Sunday, April 14, 2013

Heavy Metals as a concern for Vegetable Tires

I have been asked on several occasions if there is a concern about heavy metals leaching out of tires and affecting the vegetables. In short, the risk appears to be minimal.

Here is a somewhat longer answer. Your comments and especially any information you might have would be greatly appreciated.

If the question was about heavy metals leaching, I worked at finding information on that. The studies that have been done have been on shredded tires used as a base for play areas for children. I asked in ECHO, which has been promoting the use of tires and other basins for many years now. The consensus seemed to be that there have been no studies done on using tires for vegetable production, but that the risk is minimal (versus the advantages outweighing the negatives) because the tires are used whole, not shredded. That limits the surface area that is exposed to water/humic acids and also changes the physics of how water and humic acids interact with the surface area it does encounter. Also, at least part of any metals that might leach out would wash out with the daily watering, affecting the soil under the tires, but not the vegetables in the tires. Finally, we are worried specifically about heavy metals and heavy metals are not absorbed by most plants at all easily. The concern would be greater for vegetables that can (beets strike me as one that can absorb some heavy metals?) and particularly if those vegetables are grown consistently in the same tires. The odds would then increase that at least some of those crops are are contaminated.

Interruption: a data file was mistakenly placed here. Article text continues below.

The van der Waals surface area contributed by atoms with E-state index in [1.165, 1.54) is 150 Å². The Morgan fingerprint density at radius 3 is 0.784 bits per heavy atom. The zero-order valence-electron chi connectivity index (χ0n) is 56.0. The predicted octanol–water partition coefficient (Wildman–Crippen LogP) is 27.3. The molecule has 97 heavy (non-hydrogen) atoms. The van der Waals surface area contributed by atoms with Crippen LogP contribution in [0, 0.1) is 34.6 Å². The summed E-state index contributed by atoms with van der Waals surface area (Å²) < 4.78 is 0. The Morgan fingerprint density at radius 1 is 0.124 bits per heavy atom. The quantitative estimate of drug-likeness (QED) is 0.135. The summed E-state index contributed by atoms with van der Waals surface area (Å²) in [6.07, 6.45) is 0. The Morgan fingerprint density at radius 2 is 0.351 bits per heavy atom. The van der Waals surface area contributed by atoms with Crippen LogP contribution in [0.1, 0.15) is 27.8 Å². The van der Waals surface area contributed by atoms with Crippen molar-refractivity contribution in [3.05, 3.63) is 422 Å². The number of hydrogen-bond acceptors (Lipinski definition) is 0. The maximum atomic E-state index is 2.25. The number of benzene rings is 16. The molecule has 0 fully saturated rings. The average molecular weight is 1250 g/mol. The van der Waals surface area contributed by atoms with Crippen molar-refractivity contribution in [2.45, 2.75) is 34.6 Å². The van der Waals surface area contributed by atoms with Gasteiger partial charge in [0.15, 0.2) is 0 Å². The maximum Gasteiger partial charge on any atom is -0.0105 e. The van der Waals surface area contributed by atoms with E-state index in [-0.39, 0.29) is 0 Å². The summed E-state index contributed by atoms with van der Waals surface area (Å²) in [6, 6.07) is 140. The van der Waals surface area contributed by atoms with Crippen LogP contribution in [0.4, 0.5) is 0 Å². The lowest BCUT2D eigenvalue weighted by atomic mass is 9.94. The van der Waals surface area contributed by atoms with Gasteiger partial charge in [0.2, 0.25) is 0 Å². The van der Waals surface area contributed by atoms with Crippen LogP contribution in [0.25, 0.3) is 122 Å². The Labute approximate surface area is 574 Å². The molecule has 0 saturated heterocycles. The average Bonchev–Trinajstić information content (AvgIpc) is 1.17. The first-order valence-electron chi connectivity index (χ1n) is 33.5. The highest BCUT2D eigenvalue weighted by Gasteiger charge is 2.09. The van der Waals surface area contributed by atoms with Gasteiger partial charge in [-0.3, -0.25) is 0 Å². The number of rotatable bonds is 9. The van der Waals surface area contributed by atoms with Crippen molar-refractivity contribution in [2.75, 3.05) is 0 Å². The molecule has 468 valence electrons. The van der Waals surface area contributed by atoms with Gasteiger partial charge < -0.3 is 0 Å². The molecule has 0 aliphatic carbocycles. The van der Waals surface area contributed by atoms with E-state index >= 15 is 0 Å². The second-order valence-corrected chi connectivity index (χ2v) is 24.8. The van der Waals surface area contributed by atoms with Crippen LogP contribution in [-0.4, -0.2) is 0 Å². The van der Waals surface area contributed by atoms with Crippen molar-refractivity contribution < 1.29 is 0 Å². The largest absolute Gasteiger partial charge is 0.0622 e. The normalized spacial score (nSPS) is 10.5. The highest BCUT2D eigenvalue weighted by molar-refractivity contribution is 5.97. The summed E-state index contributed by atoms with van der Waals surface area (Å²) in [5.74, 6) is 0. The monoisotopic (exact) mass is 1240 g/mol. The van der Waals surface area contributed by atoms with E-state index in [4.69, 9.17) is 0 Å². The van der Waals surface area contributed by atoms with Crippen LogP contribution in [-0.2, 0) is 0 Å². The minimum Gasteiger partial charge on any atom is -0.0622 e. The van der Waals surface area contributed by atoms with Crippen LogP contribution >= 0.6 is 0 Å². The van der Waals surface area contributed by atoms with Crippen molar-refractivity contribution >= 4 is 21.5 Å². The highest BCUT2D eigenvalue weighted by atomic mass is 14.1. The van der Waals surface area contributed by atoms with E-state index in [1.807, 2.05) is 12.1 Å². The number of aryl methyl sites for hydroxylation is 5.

Again, anyone reading this blog, please let us know if you have any information about studies that have been done. Martin Price at ECHO noted that one of the problems is that chemical studies like this are expensive and the people who use tires to grow vegetables are often poor, which makes it hard to find the funds to do the expensive studies.

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